Perifusion model system to culture bovine hypothalamic slices in series with dispersed anterior pituitary cells

  • H. A. Hassan
  • R. A. Merkel
Cellular Models


Dispersed bovine anterior pituitary cells were incubated either in static or perifusion cultures to assess basal growth hormone release as well as stimulatory and inhibitory effects of growth hormone-releasing hormone and somatostatin, respectively, on growth hormone release. Total concentrations of growth hormones over a 12-hour incubation period were fivefold greater in perifused than in static cultures (2034 ± 160 vs. 387 ± 33 ng/12 h). A dose-dependent increase in growth hormone secretion in response to challenge with growth hormone-releasing hormone (10−12 to 10−8M) for 1 h was observed in both static and perifusion cultures; however, perifused cells were more responsive to the same concentration of neuropeptide than those in static culture. Concentrations of somatostatin (10−12 to 10−8M) for 1 h did not inhibit basal growth hormone secretion in either static or perifusion cultures. To establish model, slices of the hypothalamus, immediately adjacent to the sagittal midline, were perifused in series with anterior pituitary cells, and media effluent was assayed for growth hormone concentrations. Release of growth hormone was pulsatile and seemed to mimic the episodic pattern of bovine secretion. Hypothalamic slices were placed in one chamber of the perifusion system, and basal secretion of growth hormone-releasing hormone and somatostatin was pulsatile in media effluent. Tissue viability of hypothalamic slices and anterior pituitary cells was evaluated by KCl depolarization. Tissues were viable for at least 120 h. Thus, this hypothalamo-pituitary dual chamber perifusion system is a valid in vitro model to study regulation of growth hormone secretion.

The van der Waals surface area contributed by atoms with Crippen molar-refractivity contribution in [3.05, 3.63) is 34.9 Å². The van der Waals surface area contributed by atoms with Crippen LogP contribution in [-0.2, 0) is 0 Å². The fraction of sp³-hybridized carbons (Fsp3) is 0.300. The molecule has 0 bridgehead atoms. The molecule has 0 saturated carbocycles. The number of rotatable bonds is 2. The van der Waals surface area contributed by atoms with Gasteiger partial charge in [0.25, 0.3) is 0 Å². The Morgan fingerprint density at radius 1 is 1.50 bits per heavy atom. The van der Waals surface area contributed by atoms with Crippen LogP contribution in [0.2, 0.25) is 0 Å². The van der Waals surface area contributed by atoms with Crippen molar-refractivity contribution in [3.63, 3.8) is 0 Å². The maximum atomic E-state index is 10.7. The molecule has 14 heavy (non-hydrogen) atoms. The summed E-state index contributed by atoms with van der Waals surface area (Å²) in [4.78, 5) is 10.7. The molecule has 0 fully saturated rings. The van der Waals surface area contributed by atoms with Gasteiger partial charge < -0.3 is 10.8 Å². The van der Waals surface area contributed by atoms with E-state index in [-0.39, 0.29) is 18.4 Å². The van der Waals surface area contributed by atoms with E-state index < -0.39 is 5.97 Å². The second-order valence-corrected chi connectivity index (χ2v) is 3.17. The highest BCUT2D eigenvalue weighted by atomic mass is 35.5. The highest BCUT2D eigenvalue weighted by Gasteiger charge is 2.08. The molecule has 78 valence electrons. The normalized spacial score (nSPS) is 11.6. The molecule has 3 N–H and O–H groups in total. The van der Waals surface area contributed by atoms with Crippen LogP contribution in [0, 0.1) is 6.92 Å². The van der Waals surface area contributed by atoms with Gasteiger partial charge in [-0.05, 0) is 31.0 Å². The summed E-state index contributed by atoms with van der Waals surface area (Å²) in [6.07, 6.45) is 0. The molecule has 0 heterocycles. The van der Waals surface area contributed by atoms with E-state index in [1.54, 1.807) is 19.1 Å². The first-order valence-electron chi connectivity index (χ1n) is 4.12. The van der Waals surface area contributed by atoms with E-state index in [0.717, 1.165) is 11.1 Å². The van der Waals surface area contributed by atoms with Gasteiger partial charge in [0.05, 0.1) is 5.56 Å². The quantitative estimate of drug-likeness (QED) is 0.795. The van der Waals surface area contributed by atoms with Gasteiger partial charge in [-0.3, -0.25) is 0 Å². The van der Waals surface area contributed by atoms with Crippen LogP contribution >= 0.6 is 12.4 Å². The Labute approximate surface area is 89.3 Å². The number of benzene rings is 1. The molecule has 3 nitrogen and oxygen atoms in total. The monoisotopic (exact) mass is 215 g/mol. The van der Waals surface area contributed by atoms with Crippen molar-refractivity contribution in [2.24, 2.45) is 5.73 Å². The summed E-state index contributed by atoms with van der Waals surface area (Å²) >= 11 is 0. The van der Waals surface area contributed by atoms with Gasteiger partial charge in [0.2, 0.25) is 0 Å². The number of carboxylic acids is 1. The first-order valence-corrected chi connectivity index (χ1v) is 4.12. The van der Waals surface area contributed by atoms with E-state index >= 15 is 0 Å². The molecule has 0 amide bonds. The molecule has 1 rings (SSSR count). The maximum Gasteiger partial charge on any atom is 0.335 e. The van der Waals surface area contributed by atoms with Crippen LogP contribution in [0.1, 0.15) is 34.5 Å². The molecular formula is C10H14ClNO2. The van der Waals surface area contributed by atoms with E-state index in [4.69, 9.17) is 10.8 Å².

Key words

perifusion system hypothalamic slices anterior pituitary cells bovine 


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Copyright information

© Tissue Culture Association 1994

Authors and Affiliations

  • H. A. Hassan
    • 1
  • R. A. Merkel
    • 1
  1. 1.Growth Biology Program, Department of Animal Science, and Food Science and Human NutritionMichigan State UniversityEast Lansing

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